C&I storage company Stem has come back for more money after closing an oversubscribed Series D in January.

The company has added $26 million, led by BNP Paribas and Magnesium Capital, bringing the Series D to $106 million.

“We looked at it as a board, and there were some great additional partners that we could include in the round,” said CEO John Carrington. “It was just prudent to add the capital.”

Additionally, the Ontario Teachers’ Pension Plan followed up its January investment with a CAD $200 million financing facility (USD $153 million) to support Stem’s efforts in the province. The company intends to use that $200 million over the next 12 months to finance projects in Ontario, Carrington noted.

Stem started out in California using battery storage to reduce electricity bills for commercial entities while aggregating across storage installations to serve utility contracts or bid into the wholesale market.

Ontario currently lacks opportunities to use distributed storage for grid services, Carrington said, but the company has developed a different business case. It will help larger industrial customers mitigate the Global Adjustment Charge, which is set by their 5-hour-long consumption peaks in a year.

So far, Stem has announced one customer there: Inoac, a large injection molding plastic company involved in the automotive space.

Provided Stem’s analytics can successfully anticipate when some or all of those five peaks occur, it can save customers money without any disruption to business activities.

“Customers don’t want to change their behavior,” Carrington said. “Our system, in conjunction with the software platform, lets them do what they do best.”

Company materials now tout that software first and foremost, pitching Stem as a purveyor of “artificial-intelligence powered energy storage.” 

All grid-connected batteries require some layer of software to govern operations. When Carrington talks about AI, he frames it as the ability to learn from all the hours of run time that Stem has accumulated over the years to train the algorithm and improve it.

“We’re still doing the same business model that we had before,” he said. “We realized that all the data [and] the run-time hours that we were generating were extremely valuable.”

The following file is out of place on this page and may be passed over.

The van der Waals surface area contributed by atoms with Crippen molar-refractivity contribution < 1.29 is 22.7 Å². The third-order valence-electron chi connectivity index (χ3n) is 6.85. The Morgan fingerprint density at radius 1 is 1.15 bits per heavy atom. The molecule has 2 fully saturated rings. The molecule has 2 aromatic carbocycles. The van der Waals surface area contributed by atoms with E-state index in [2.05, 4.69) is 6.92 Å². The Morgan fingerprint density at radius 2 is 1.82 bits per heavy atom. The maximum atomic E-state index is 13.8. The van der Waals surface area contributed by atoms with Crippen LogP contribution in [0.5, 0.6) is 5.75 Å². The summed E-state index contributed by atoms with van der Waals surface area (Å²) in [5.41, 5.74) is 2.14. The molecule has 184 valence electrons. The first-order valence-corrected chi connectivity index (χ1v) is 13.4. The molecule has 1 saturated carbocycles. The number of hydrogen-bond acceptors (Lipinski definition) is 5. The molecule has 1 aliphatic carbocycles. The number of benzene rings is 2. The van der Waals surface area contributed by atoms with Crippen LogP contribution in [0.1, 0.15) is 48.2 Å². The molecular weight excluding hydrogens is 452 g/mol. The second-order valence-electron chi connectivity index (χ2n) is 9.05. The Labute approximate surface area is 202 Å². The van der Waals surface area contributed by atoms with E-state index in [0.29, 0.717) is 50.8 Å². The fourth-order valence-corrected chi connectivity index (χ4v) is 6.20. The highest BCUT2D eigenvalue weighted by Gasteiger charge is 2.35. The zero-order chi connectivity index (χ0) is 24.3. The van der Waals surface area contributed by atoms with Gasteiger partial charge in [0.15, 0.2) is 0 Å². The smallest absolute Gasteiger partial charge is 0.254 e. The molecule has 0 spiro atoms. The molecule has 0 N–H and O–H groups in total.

When Stem installs a new system, he added, it will take a month or so to “learn the building,” assessing when the loads rise and fall, before the official bill-reduction service starts. The accuracy of the algorithm typically increases 15 percent over the first 45 days.

“It improves, then it’s off to the races,” Carrington said.

The raise demonstrates that investors have at least some appetite for commercial storage.

At some point, future investment may hinge on demonstrating success outside of the nurturing embrace of California’s Self-Generation Incentive Program. California accounted for 88 percent of all U.S. commercial storage megawatts deployments in 2017, according to GTM Research's Energy Storage Monitor.

Stem has dipped into other markets, like Hawaii, Massachusetts and New York. Those remain minor plays compared to California, but the financing in Ontario could jump-start a substantial business where energy storage had been almost nonexistent.

By continuing to raise capital, Stem avoided the buyout route taken by C&I developers Green Charge (now Engie Storage) and Demand Energy (bought by Enel). Competitor Advanced Microgrid Solutions maintained its independence by raising a $34 million Series B last year, with a similar emphasis on its software.

Stem has choices for its path ahead. It’s one of the few current cleantech companies where talk of an IPO doesn’t sound implausible.

“The board is by no means saying, ‘You’ve got to sell this company tomorrow,’” Carrington said. “Let’s continue to execute, and with execution good things will happen.”